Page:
For Tenor and Guitar
From SONGS, BOOK THREE: Ribald Russian Classics

By Christopher Fulkerson

CF's Composition Desk

Persistent Creatures I
Photographic Still Life by CF, 12/30/2009


The Soldier and the Woman of Little Russia
This text is included in the download of the score

A native of Little Russia was on his road to town
with his fancy, buxom wife and little son,
in a cart drawn by oxen, and saw a cuirassier ramming his mare,
which was bridled to a tree by the side of the road.  
“What are you doing, soldier?”
“This horse that the Government gave me
has put its leg out, and I am setting it again.”
The saucy woman said to herself:
“Certainly he has an enormous tool! Why he is swiving the mare!”
She cunningly sat herself on the edge of the cart
and when the wheel met with a rut she was tipped out.  
“Run quickly and find the soldier,” she cried,
“I have dislocated one of my limbs!”
In a few seconds the husband came up to the cuirassier.
“Soldier, be a father to us! Come and help us please!
My wife has dislocated one of her limbs.”
 “Of course, I will come, since you are in trouble I am bound to help you.”
Thereupon the husband led the soldier to the scene of the accident.
The Little Russian woman lay on the ground and groaned:
“Oh Lord I have broken my leg!” 
“Have you a tarpaulin for the cart?” asked the soldier of the husband.  
“Yes.”   “Very good, give it to me.”   
He covered over the cart and lifted the victim of the accident into the vehicle.
“Have you some bread and salt?” he asked.   “Yes.”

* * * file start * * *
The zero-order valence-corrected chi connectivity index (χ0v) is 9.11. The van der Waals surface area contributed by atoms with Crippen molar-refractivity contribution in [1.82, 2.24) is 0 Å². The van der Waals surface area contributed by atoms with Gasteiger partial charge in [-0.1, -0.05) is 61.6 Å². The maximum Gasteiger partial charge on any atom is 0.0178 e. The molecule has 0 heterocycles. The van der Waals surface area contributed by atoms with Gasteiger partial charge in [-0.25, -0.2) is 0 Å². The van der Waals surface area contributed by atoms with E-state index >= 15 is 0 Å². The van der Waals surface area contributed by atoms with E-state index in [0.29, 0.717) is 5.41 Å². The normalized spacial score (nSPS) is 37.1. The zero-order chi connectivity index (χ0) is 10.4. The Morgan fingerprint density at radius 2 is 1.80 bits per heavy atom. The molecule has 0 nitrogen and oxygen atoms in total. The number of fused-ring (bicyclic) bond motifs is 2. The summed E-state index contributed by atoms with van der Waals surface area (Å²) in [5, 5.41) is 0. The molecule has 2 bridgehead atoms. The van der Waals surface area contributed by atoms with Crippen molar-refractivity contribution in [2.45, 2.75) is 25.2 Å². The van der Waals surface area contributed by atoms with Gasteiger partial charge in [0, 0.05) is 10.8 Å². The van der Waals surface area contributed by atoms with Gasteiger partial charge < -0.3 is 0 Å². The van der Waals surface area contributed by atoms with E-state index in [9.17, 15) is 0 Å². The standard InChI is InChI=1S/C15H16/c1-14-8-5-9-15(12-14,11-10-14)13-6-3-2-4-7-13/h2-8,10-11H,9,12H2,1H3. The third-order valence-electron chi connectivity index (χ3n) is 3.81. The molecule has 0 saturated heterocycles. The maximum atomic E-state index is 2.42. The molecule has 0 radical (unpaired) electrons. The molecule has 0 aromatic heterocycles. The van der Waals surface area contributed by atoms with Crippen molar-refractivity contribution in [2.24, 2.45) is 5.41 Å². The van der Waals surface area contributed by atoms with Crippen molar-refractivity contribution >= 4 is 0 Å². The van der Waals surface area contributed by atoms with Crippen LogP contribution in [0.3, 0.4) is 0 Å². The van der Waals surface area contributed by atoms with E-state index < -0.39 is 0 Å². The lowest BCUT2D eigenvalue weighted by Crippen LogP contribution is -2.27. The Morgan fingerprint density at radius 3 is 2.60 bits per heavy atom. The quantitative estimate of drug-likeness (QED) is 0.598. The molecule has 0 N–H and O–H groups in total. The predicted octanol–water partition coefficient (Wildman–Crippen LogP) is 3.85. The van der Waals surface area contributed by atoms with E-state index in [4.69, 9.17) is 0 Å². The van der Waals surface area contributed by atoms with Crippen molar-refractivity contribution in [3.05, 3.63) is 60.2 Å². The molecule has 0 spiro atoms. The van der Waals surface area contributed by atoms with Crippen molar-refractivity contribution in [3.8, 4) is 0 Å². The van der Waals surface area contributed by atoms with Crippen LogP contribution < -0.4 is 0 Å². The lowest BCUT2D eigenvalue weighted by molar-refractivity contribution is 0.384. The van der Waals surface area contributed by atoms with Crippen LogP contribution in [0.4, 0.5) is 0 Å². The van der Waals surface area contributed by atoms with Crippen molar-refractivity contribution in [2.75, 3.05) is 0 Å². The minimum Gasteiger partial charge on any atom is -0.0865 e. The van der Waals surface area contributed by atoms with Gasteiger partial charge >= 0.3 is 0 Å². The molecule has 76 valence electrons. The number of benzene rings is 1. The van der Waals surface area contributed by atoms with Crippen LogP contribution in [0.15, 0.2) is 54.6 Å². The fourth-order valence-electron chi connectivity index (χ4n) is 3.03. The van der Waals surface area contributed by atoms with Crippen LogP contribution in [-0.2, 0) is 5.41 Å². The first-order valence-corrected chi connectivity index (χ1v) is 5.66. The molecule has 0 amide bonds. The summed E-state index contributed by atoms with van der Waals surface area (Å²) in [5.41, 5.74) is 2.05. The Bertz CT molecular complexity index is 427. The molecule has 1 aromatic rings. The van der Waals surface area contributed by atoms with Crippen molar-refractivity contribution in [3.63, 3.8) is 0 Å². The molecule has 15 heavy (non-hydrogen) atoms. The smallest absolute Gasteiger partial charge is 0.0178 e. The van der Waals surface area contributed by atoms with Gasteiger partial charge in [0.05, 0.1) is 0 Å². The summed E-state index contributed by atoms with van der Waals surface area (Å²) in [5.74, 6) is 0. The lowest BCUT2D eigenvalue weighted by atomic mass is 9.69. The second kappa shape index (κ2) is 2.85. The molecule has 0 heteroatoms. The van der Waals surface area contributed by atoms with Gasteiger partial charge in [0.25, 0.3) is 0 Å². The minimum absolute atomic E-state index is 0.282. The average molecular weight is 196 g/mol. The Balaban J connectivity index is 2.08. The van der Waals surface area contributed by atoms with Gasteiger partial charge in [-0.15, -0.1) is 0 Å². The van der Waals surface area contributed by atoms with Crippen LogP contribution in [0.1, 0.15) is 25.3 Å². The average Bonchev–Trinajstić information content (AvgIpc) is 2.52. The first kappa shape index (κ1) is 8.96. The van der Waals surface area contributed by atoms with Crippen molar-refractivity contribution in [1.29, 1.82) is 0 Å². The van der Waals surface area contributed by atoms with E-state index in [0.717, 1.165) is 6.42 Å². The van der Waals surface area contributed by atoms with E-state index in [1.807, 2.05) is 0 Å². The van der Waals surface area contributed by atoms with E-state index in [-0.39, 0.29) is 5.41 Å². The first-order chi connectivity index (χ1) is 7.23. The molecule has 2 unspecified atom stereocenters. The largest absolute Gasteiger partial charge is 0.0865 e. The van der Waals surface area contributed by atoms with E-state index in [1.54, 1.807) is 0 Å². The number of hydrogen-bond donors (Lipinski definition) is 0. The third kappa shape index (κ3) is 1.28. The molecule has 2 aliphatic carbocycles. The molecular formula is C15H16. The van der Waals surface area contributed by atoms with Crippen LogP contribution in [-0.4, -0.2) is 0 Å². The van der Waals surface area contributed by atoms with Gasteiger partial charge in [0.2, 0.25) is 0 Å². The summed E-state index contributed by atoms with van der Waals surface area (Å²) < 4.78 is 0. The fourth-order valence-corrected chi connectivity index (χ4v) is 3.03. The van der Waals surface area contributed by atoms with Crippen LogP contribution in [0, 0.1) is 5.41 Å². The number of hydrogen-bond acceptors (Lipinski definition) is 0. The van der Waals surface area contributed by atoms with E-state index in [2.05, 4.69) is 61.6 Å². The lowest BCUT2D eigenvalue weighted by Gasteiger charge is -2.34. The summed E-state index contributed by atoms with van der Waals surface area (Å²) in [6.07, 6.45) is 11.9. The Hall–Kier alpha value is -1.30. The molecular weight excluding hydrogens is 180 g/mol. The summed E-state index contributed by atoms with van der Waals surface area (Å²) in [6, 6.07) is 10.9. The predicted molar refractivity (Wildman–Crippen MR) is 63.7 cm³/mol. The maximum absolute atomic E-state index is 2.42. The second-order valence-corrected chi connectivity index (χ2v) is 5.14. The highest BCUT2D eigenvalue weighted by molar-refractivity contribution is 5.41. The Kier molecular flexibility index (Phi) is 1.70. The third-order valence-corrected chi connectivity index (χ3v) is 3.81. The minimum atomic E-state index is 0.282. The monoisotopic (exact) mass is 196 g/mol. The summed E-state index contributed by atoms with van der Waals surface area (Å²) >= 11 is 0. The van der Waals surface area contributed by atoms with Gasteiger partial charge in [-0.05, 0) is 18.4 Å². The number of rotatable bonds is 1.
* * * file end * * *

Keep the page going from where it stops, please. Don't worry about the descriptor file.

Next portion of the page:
The cuirassier took a bit of bread and sprinkled salt over it.  
 “Now, Little Russian, you hold the oxen so they do not move.”  
The Little Russian held them by the horns
and meanwhile the soldier climbed into the cart
and began to roger the woman.   He carried on for over two hours.  
The son noticed that the soldier was on top of his mother.  
“Papa,” he cried, “Papa! The soldier is rogering Mama.”  
“Truly, my son, one would think he was rogering her.  
But no!   He could not do that after eating our bread and salt.”
When the cuirassier had finished his business,
he got out of the cart, and the woman said to him:
“Thank you soldier; here is a hundred silver rubles for you.”
The husband also in his turn pulled out his purse
and gave two hundred rubles to the soldier.
 “Thank you soldier for having cured my wife.”


Adapted by the Composer From:
Anonymous English Translation of "Rouskiya Zavelnuiya Skazki"
Published by Charles Carrington, Montmartre, 1897
This Version by Christopher Fulkerson c Copyright 2010. All Rights Reserved


First posted 4/15/2010. Updated 2/18/2014.